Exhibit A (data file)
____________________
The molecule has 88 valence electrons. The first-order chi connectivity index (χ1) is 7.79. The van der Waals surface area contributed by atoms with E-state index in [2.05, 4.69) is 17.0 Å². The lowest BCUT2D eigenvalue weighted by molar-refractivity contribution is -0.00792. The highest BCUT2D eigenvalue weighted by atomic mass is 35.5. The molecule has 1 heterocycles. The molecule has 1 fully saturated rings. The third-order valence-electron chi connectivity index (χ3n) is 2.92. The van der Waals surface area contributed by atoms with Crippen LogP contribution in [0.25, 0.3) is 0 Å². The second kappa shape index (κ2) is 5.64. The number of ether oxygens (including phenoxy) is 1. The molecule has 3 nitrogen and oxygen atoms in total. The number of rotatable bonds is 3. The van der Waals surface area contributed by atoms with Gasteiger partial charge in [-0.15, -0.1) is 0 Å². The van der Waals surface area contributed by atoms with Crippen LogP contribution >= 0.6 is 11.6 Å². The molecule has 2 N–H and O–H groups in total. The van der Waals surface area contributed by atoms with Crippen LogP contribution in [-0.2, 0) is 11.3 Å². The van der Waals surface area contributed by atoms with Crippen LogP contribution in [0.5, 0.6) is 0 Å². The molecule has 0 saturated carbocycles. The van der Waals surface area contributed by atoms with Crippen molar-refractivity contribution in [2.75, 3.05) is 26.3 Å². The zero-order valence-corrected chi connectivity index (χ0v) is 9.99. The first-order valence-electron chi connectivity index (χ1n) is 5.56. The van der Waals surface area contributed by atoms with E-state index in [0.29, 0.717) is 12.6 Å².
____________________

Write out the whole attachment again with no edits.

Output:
The molecule has 88 valence electrons. The first-order chi connectivity index (χ1) is 7.79. The van der Waals surface area contributed by atoms with E-state index in [2.05, 4.69) is 17.0 Å². The lowest BCUT2D eigenvalue weighted by molar-refractivity contribution is -0.00792. The highest BCUT2D eigenvalue weighted by atomic mass is 35.5. The molecule has 1 heterocycles. The molecule has 1 fully saturated rings. The third-order valence-electron chi connectivity index (χ3n) is 2.92. The van der Waals surface area contributed by atoms with Crippen LogP contribution in [0.25, 0.3) is 0 Å². The second kappa shape index (κ2) is 5.64. The number of ether oxygens (including phenoxy) is 1. The molecule has 3 nitrogen and oxygen atoms in total. The number of rotatable bonds is 3. The van der Waals surface area contributed by atoms with Gasteiger partial charge in [-0.15, -0.1) is 0 Å². The van der Waals surface area contributed by atoms with Crippen LogP contribution >= 0.6 is 11.6 Å². The molecule has 2 N–H and O–H groups in total. The van der Waals surface area contributed by atoms with Crippen LogP contribution in [-0.2, 0) is 11.3 Å². The van der Waals surface area contributed by atoms with Crippen LogP contribution in [0.5, 0.6) is 0 Å². The molecule has 0 saturated carbocycles. The van der Waals surface area contributed by atoms with Crippen molar-refractivity contribution in [2.75, 3.05) is 26.3 Å². The zero-order valence-corrected chi connectivity index (χ0v) is 9.99. The first-order valence-electron chi connectivity index (χ1n) is 5.56. The van der Waals surface area contributed by atoms with E-state index in [0.29, 0.717) is 12.6 Å².